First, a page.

Greenspan hints US interest rates to fall
Known for his commentary on international relations and US politics, Rupert Cornwell also contributes obituaries and occasionally even a column for the sports pages. With The Independent since its launch in 1986, he was the paper's first Moscow correspondent - covering the collapse of the Soviet Union – during which time he won two British Press Awards. Previously a foreign correspondent for the Financial Times and Reuters, he has also been a diplomatic correspondent, leader writer and columnist, and has served as Washington bureau editor. In 1983 he published God's Banker, about Roberto Calvi, the Italian banker found hanging from Blackfriars Bridge.
Thursday 23 February 1995
Testifying to the Senate Banking Committee, Mr Greenspan warned that the seven straight increases in interest rates since early 1994 would probably not prevent a slight uptick in inflation, to between 3 and 3.5 per cent on the consumer price index, from last year's overall rate of 2.7 per cent. But, he insisted, the economy "almost surely" will slow this year.
He continued, in his opaque central bankers' language: "There may come a time when we hold our policy stance unchanged, or even ease, despite adverse price data, should we see signs that underlying forces are acting ultimately to reduce inflation pressures."
However tortuous, those words propelled both stock and bond markets higher by midsession, and sent the already weak dollar even lower.The currency fell to Y96.85 at midday, close to its post-war low, and dropped below DM1.47.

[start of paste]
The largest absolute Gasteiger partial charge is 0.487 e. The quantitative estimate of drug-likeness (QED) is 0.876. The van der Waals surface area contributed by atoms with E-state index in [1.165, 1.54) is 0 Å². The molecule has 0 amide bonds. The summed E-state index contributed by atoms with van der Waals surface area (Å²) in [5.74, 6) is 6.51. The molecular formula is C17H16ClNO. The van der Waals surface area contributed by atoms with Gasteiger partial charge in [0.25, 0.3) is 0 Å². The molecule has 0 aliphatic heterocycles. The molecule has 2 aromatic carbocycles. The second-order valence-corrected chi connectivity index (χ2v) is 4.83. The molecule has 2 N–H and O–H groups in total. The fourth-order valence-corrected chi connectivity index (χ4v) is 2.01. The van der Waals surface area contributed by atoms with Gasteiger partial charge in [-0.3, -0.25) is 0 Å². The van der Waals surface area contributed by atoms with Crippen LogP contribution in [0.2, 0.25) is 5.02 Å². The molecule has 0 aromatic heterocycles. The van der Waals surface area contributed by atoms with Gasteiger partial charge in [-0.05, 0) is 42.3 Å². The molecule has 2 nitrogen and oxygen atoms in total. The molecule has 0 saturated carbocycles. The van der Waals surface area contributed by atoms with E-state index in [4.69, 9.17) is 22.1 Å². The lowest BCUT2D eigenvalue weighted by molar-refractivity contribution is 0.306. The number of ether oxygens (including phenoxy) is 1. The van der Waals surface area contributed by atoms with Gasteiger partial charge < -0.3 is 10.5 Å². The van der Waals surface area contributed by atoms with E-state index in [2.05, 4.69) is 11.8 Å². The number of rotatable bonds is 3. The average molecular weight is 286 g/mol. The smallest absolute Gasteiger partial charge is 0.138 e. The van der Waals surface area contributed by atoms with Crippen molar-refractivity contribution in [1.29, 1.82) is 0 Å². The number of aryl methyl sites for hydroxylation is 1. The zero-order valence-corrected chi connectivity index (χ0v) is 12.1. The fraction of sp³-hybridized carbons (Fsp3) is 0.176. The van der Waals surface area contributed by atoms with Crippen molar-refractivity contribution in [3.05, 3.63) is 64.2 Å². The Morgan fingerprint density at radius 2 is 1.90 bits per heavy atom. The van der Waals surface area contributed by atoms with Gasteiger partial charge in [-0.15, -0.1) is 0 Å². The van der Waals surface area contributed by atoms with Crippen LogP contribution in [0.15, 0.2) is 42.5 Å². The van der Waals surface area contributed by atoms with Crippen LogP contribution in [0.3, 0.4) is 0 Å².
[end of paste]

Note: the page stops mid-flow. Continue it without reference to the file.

The latest evidence on the economy, including a jump in January's unemployment rate, faltering retail sales and a decline in housing starts, is that expansion was falling back from from what Mr Greenspan called the "torrid and unsustainable pace" of late 1994, when growth exceeded 4 per cent. But that may not prevent a slight rise in inflation, given the rate at which US factories are running and last year's higher commodity and raw material prices, yet to feed through to the retail level.
Mr Greenspan's predictions were borne out by the Fed's semi-annual report to Congress, also released yesterday, which forecasts 1995 growth of between 2 and 3 per cent, in line with most analysts' expectations and which dovetails with the central bank's longer-term target growth rate of 2.5 per cent.
Few will have been watching his words more closely than President Bill Clinton, whose tenuous hopes of re-election in 1996 would probably vanish entirely were the economy to stall now. Mr Greenspan was confident the rise in interest rates engineered by the Fed would not lead to recession.
At least the spectre of yet higher interest rates has been largely banished. Yesterday's testimony suggested that the Fed's policy-making open market committee will take no action until the early summer, when clear evidence of a slowdown will have made further rate increases moot.
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